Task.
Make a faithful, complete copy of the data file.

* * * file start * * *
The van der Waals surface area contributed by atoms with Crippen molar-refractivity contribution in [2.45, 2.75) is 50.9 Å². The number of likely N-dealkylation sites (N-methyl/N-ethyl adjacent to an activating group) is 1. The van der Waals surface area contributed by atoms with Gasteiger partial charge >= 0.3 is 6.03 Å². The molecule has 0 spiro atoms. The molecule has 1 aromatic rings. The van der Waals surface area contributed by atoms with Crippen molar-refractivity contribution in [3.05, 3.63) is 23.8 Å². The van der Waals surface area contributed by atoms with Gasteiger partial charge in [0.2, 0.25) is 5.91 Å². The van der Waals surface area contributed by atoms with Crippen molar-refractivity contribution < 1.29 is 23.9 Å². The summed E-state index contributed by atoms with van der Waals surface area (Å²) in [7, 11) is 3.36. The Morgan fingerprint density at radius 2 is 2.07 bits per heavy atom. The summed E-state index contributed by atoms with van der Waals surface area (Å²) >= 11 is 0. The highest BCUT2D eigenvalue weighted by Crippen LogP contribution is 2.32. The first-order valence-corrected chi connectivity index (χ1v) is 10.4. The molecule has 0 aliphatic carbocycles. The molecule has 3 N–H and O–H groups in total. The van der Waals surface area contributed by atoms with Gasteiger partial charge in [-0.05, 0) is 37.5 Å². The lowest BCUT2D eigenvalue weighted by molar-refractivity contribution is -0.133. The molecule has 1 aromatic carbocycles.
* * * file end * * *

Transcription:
The van der Waals surface area contributed by atoms with Crippen molar-refractivity contribution in [2.45, 2.75) is 50.9 Å². The number of likely N-dealkylation sites (N-methyl/N-ethyl adjacent to an activating group) is 1. The van der Waals surface area contributed by atoms with Gasteiger partial charge >= 0.3 is 6.03 Å². The molecule has 0 spiro atoms. The molecule has 1 aromatic rings. The van der Waals surface area contributed by atoms with Crippen molar-refractivity contribution in [3.05, 3.63) is 23.8 Å². The van der Waals surface area contributed by atoms with Gasteiger partial charge in [0.2, 0.25) is 5.91 Å². The van der Waals surface area contributed by atoms with Crippen molar-refractivity contribution < 1.29 is 23.9 Å². The summed E-state index contributed by atoms with van der Waals surface area (Å²) in [7, 11) is 3.36. The Morgan fingerprint density at radius 2 is 2.07 bits per heavy atom. The summed E-state index contributed by atoms with van der Waals surface area (Å²) >= 11 is 0. The highest BCUT2D eigenvalue weighted by Crippen LogP contribution is 2.32. The first-order valence-corrected chi connectivity index (χ1v) is 10.4. The molecule has 0 aliphatic carbocycles. The molecule has 3 N–H and O–H groups in total. The van der Waals surface area contributed by atoms with Gasteiger partial charge in [-0.05, 0) is 37.5 Å². The lowest BCUT2D eigenvalue weighted by molar-refractivity contribution is -0.133. The molecule has 1 aromatic carbocycles.